The best peppermint comes from the northwestern United States. The pure, moist mountain air of the spring and early summer growing season gives this peppermint some of the highest volatile oil counts of any member of the mint family. Generally (dependent upon weather patterns) the second cut (takes place during mid/end August) is the most flavorful, coolest and most pungent, (literally takes your breath away and makes your eyes water). Peppermint is an herb and contains no caffeine. Quite often peppermint is consumed after meals as the oils stimulate the flow of bile to the stomach and helps relieve gas pains. Additionally, it has been reported and written that peppermint sweetens the breath and calms the digestive system, plus it helps heartburn, stomach ache and nausea.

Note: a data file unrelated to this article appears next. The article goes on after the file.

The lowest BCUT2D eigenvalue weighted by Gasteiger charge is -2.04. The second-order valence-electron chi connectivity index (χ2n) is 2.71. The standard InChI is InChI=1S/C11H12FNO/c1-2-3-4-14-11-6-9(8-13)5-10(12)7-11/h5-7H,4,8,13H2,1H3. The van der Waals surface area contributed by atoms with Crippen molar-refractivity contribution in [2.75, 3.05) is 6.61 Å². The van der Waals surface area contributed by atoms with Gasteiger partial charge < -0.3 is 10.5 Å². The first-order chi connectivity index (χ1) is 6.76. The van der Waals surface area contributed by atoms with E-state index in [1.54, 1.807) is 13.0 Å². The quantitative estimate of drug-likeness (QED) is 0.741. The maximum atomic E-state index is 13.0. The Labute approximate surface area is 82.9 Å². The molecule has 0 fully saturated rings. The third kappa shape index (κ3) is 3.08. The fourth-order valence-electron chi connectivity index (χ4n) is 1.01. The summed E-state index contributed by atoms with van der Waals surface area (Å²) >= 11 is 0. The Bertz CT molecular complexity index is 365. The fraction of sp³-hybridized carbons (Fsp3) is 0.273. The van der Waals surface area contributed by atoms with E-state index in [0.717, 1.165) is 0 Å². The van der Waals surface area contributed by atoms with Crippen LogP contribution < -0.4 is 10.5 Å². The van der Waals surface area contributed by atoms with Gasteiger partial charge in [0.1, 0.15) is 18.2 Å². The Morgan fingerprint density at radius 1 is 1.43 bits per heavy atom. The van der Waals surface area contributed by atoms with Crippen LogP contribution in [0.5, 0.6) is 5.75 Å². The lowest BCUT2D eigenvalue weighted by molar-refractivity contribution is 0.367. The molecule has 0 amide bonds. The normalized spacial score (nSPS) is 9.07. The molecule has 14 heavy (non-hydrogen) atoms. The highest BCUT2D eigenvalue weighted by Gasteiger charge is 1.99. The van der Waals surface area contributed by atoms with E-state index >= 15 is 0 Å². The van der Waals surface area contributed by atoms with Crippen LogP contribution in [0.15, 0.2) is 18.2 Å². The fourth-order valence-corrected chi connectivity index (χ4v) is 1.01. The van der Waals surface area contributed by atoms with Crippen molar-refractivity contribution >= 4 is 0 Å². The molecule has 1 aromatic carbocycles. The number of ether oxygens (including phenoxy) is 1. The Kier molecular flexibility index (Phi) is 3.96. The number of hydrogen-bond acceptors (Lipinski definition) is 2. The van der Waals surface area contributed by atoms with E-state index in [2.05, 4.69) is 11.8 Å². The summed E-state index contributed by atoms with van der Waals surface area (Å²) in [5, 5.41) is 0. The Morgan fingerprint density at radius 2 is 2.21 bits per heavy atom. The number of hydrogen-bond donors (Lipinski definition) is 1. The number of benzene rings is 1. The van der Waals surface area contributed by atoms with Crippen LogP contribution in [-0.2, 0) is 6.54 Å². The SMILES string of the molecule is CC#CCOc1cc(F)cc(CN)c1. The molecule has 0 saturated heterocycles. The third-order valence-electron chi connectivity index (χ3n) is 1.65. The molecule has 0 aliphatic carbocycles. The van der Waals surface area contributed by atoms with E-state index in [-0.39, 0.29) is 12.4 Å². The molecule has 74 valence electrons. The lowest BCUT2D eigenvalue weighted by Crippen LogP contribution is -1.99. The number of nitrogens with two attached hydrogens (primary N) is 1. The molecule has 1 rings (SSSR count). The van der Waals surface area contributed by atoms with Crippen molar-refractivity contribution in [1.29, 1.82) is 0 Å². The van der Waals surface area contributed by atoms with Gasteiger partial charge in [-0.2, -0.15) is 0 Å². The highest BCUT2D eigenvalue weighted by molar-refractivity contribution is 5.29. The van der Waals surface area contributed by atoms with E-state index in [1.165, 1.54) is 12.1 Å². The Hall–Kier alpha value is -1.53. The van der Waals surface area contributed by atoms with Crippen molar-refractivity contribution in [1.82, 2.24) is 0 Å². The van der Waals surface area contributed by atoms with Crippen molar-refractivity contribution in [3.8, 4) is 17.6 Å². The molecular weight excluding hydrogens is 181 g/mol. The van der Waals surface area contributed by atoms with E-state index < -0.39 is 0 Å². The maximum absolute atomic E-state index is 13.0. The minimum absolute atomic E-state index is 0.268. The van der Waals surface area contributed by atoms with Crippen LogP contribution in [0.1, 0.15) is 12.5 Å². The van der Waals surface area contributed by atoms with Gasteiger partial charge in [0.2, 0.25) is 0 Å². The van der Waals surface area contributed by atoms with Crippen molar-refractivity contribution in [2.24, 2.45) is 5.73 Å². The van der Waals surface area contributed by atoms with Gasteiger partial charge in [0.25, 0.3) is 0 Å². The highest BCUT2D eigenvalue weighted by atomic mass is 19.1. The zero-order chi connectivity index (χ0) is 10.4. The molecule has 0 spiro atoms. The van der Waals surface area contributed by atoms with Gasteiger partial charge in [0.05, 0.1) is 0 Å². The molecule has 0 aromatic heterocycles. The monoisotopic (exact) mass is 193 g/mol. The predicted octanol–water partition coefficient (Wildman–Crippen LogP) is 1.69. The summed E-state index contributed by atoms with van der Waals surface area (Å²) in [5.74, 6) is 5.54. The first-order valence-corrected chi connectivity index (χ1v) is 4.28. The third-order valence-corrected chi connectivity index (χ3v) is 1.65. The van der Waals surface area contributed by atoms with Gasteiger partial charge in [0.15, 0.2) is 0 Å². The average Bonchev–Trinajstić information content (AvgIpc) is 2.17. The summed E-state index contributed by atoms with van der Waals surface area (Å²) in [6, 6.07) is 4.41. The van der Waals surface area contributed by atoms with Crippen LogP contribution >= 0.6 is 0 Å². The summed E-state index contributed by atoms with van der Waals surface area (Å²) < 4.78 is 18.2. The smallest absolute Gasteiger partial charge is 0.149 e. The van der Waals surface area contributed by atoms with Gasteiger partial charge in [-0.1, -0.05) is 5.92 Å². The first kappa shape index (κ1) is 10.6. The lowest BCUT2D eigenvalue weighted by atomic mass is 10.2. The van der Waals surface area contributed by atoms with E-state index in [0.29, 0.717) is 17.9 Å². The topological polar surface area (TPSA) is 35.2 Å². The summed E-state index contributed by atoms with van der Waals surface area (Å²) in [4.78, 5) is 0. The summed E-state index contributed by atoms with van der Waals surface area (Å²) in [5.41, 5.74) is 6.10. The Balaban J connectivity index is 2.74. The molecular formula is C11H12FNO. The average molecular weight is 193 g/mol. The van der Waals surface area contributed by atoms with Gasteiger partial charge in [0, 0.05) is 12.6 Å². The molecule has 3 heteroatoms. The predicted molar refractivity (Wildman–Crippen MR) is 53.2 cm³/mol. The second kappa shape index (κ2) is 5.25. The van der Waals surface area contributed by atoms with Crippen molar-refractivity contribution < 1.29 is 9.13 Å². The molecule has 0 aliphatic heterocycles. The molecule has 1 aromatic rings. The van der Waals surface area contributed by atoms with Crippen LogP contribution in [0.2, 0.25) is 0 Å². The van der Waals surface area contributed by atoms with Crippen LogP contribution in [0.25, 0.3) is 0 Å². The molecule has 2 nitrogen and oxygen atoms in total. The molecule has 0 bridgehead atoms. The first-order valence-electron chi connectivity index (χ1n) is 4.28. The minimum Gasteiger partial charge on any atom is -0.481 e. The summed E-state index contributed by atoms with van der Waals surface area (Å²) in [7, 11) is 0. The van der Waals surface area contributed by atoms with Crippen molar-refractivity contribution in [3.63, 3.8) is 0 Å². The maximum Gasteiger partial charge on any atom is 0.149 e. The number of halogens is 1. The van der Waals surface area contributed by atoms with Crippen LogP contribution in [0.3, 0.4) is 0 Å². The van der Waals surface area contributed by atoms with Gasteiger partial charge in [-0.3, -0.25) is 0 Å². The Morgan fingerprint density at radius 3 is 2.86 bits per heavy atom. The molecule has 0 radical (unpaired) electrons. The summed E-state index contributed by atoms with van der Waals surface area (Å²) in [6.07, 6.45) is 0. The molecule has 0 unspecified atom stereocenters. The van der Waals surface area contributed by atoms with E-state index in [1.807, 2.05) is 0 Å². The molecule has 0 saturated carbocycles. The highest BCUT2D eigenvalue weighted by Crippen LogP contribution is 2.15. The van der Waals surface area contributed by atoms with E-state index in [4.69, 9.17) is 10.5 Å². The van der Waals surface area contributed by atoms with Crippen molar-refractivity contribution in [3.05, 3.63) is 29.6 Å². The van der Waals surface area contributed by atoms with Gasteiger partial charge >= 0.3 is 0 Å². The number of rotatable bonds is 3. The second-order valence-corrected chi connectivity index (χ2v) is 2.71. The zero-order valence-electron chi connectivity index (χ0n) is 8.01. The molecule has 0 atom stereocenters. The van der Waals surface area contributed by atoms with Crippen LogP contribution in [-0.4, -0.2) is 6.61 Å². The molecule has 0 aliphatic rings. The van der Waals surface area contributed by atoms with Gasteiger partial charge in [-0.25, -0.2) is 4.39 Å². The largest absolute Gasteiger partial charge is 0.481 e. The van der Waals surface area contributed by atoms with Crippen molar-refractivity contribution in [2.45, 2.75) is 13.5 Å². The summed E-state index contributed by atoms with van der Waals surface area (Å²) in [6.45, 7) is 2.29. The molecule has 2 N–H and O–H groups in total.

There are several varieties and countries of origin of Chamomila – sometimes referred to as bachelor buttons because of the shape of the flower heads – but the best quality comes from Egypt. The sandy loam and nutrients from the Nile create perfect growing conditions. Camomile flowers have a yellow center and white petals – they almost look like a daisy. Essential oils in the flowers produce a soothing pleasant aroma and a fruity character. In some parts of Europe, particularly southern France, camomile plants have been strewn on floors or pathways to give the area a good scent. Camomile can be made into a pleasant aromatic tea which is slightly bitter but with a fruity flavor. It is often sipped for relief of health problems ranging from toothache to nervousness. Camomile has also been noted as beneficial for soothing headaches and is a natural relaxing herb known to assist the restless and those suffering from insomnia. In many circles Camomile is called nighty night tea or sleepy tea on account of its natural properties which promote restfulness and drowsiness.
Combining these two wonderful and extensively used herbs has produced a wonderful, caffeine free, cup of herbal tea.